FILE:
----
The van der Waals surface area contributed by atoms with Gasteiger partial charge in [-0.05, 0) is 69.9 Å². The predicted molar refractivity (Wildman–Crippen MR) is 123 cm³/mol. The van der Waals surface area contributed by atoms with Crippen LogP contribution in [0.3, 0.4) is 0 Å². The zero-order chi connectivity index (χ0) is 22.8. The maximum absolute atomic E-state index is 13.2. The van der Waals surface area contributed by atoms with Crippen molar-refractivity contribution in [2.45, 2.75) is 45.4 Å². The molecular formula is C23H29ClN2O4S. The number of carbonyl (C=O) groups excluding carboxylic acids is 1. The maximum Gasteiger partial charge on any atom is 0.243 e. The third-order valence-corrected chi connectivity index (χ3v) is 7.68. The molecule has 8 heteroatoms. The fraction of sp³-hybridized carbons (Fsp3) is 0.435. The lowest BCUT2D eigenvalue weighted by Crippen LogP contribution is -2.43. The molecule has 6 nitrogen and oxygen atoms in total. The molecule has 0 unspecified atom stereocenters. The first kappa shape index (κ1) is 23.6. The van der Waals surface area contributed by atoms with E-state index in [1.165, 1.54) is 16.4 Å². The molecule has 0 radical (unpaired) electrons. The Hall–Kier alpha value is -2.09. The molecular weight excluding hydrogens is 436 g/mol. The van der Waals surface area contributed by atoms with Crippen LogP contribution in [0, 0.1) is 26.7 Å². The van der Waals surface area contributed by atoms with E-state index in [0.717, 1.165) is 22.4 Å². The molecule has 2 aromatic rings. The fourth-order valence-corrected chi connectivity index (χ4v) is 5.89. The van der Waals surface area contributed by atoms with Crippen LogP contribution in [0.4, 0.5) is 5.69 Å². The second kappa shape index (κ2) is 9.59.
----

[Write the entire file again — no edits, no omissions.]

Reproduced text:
The van der Waals surface area contributed by atoms with Gasteiger partial charge in [-0.05, 0) is 69.9 Å². The predicted molar refractivity (Wildman–Crippen MR) is 123 cm³/mol. The van der Waals surface area contributed by atoms with Crippen LogP contribution in [0.3, 0.4) is 0 Å². The zero-order chi connectivity index (χ0) is 22.8. The maximum absolute atomic E-state index is 13.2. The van der Waals surface area contributed by atoms with Crippen molar-refractivity contribution in [2.45, 2.75) is 45.4 Å². The molecular formula is C23H29ClN2O4S. The number of carbonyl (C=O) groups excluding carboxylic acids is 1. The maximum Gasteiger partial charge on any atom is 0.243 e. The third-order valence-corrected chi connectivity index (χ3v) is 7.68. The molecule has 8 heteroatoms. The fraction of sp³-hybridized carbons (Fsp3) is 0.435. The lowest BCUT2D eigenvalue weighted by Crippen LogP contribution is -2.43. The molecule has 6 nitrogen and oxygen atoms in total. The molecule has 0 unspecified atom stereocenters. The first kappa shape index (κ1) is 23.6. The van der Waals surface area contributed by atoms with E-state index in [1.165, 1.54) is 16.4 Å². The molecule has 0 radical (unpaired) electrons. The Hall–Kier alpha value is -2.09. The molecular weight excluding hydrogens is 436 g/mol. The van der Waals surface area contributed by atoms with Crippen LogP contribution in [0, 0.1) is 26.7 Å². The van der Waals surface area contributed by atoms with E-state index in [0.717, 1.165) is 22.4 Å². The molecule has 2 aromatic rings. The fourth-order valence-corrected chi connectivity index (χ4v) is 5.89. The van der Waals surface area contributed by atoms with Crippen LogP contribution in [0.4, 0.5) is 5.69 Å². The second kappa shape index (κ2) is 9.59.